Review: Supercharge – Alexanders, Chester – 24 Jan 2010
Posted on: Sunday, Jan 31, 2010
Alexander’s, Rufus Court, Chester: 24.01.10
Over from his base in Germany for a rare UK visit, the charismatic tenor saxophone player and singer, Liverpool’s own Albie Donnelly brought Supercharge to Alexander’s for a most entertaining evening of blues, r&b and funk, to delight a most healthy Sunday evening turnout at Alexander’s, following on from a home city gig on Friday.
The larger-than-life Donnelly, who once famously came out in front of 100,000 Queen fans in Hyde Park, dressed in a Freddie Mercury-style leotard, has been plying his hard-driving blend of r&b for some four decades now, and in the company of a fine band, delivered two great sets.
Supercharge on this occasion consisted of the man himself on vocals and tenor saxophone, his long-time guitarist Roy ‘The Boy’ Herrington, Paul Owens (baritone saxophone), Neil Partington (guitar and vocals), Bob Robertson (bass), and his son, Lance Donnelly on drums.
A double opening blast consisted of “Rocket 88” – often considered to be the first rock ‘n’ roll record when recorded by Jackie Brenston and Ike Turner’s Kings Of Rhythm – and the late, great Johnny ‘Guitar’ Watson’s “Gangster of Love”. The pace was taken down for Albert King’s “Personal Manager”, with some fine fiery blues licks from Roy Herrington – whose showmanship on guitar was the perfect foil all evening to Albie Donnelly’s saxophone and vocals.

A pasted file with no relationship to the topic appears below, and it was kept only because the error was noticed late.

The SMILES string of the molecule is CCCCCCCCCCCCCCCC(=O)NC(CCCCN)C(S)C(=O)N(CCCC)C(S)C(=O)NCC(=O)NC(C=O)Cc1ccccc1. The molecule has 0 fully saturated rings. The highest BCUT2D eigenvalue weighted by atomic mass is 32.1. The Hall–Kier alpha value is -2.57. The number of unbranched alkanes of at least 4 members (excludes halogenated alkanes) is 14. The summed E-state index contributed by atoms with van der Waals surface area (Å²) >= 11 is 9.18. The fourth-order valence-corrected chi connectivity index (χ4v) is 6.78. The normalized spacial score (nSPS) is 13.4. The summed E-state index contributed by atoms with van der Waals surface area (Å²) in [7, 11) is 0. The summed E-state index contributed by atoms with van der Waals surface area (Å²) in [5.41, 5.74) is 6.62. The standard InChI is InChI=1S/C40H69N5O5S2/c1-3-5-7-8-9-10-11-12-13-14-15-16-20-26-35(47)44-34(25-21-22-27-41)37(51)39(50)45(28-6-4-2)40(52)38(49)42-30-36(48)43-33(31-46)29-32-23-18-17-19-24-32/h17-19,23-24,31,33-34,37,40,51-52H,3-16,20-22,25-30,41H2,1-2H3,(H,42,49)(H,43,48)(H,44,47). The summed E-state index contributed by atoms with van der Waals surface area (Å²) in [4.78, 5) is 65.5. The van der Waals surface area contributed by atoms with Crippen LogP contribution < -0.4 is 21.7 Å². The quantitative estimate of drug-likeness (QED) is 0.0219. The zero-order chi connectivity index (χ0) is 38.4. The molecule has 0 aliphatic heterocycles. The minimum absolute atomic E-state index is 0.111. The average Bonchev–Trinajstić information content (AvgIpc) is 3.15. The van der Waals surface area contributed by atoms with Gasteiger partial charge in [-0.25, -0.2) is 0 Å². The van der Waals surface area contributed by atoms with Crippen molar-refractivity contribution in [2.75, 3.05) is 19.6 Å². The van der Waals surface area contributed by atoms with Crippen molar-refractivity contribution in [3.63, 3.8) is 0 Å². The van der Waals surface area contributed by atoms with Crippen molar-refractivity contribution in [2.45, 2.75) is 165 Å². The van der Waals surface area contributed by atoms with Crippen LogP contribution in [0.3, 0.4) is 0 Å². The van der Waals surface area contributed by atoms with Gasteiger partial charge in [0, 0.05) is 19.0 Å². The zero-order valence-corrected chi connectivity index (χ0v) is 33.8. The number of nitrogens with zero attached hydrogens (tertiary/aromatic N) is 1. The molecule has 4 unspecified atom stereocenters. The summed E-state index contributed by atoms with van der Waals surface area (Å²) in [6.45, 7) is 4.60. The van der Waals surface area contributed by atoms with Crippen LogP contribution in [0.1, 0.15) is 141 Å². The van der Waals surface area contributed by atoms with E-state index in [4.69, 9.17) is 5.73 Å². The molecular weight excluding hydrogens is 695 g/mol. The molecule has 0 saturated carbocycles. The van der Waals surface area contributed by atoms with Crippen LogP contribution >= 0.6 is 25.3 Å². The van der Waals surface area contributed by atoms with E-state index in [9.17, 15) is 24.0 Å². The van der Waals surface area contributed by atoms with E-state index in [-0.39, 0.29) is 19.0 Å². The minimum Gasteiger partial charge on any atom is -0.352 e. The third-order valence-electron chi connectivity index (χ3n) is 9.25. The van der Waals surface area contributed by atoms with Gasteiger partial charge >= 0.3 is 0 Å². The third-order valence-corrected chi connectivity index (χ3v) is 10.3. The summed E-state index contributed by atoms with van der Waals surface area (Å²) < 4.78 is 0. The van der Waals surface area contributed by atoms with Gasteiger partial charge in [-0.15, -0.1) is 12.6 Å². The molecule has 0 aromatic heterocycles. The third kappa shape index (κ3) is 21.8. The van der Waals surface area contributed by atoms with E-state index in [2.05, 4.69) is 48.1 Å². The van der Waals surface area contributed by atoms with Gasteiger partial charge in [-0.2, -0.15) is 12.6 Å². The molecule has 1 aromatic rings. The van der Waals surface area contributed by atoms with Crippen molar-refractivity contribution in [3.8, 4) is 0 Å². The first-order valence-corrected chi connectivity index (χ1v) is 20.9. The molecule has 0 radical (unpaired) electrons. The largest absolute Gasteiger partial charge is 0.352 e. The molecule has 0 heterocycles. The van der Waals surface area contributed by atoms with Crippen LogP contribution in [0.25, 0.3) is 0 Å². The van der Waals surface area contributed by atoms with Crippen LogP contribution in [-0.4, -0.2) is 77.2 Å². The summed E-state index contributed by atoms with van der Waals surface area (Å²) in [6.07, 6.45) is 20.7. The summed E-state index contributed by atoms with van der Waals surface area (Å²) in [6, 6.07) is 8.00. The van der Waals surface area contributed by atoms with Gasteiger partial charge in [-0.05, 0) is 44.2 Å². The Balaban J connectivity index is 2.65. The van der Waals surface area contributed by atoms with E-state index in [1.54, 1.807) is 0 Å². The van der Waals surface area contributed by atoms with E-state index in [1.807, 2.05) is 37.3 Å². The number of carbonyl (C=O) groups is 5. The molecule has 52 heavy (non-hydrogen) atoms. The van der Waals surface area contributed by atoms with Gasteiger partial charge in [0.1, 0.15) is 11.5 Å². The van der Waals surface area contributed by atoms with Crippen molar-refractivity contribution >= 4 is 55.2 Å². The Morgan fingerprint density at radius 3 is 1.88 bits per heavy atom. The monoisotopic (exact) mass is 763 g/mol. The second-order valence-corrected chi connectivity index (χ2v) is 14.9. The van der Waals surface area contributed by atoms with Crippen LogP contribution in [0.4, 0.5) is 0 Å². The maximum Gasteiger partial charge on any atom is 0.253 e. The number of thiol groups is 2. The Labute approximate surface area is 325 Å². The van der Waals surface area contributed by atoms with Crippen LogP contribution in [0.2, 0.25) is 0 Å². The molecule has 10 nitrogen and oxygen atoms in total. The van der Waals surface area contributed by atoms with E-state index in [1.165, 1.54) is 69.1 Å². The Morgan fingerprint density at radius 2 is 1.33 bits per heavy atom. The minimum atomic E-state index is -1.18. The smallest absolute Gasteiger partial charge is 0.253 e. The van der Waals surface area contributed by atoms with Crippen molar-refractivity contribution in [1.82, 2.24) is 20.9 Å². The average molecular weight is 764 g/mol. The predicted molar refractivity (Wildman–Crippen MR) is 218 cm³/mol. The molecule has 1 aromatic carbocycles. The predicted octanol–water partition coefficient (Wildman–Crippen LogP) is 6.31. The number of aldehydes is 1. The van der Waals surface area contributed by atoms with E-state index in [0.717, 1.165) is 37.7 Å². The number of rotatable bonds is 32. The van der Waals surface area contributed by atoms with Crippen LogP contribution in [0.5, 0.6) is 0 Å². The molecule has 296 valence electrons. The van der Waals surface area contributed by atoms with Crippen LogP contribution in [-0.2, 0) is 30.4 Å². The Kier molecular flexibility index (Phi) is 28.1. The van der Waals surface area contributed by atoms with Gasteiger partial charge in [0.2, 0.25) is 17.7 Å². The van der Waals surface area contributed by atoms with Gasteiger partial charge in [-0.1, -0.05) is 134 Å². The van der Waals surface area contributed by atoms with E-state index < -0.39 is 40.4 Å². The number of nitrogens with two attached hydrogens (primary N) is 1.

The band turned to some New Orleans-flavoured funk on Jon Cleary’s “When You Get Back”, before a superb solo spot from Neil Partington, on a rip-roaring “Black Cat Bone”, with resplendent Albert Collins flurries from his Stratocaster and a fine vocal; the first set ending with a rousing “Breaking Up Somebody’s Home”.
After a short break the band returned with the uptempo “Boogie Thing”, from the pen of harmonica legend James Cotton. Albie Donnelly then featured on a nice jazzy version of “Mellow Saxophone”, followed by Charles Brown’s “Save All Your Love For Me”. Roy Herrington was given a solo feature on a rocking take on “Statesboro’ Blues”, complete with audience walkabout, and a dip into “Sweet Home Chicago”, all complete with some frenetic guitar work.
The horns returned for a marvellous “Caledonia” that swung like crazy – great work here as well from Paul Owens’ honking baritone saxophone. A return to the blues saw a cover of “Whisky Drinking Woman” – with a much demanded encore in the form of the immortal “Hoochie Coochie Man”, to round off a marvellously entertaining night.
The rhythm section of Bob Robertson on bass, and the thunderous drums of Lance Donnelly drove things along in fine style, with the great guitars of Roy Herrington and Neil Donnelly having their fare share of the spotlight with the two saxophones of Albie Donnelly and Paul Owens. Considering this was the line-ups second gig they were really tight and having a good time, which made for a great gig.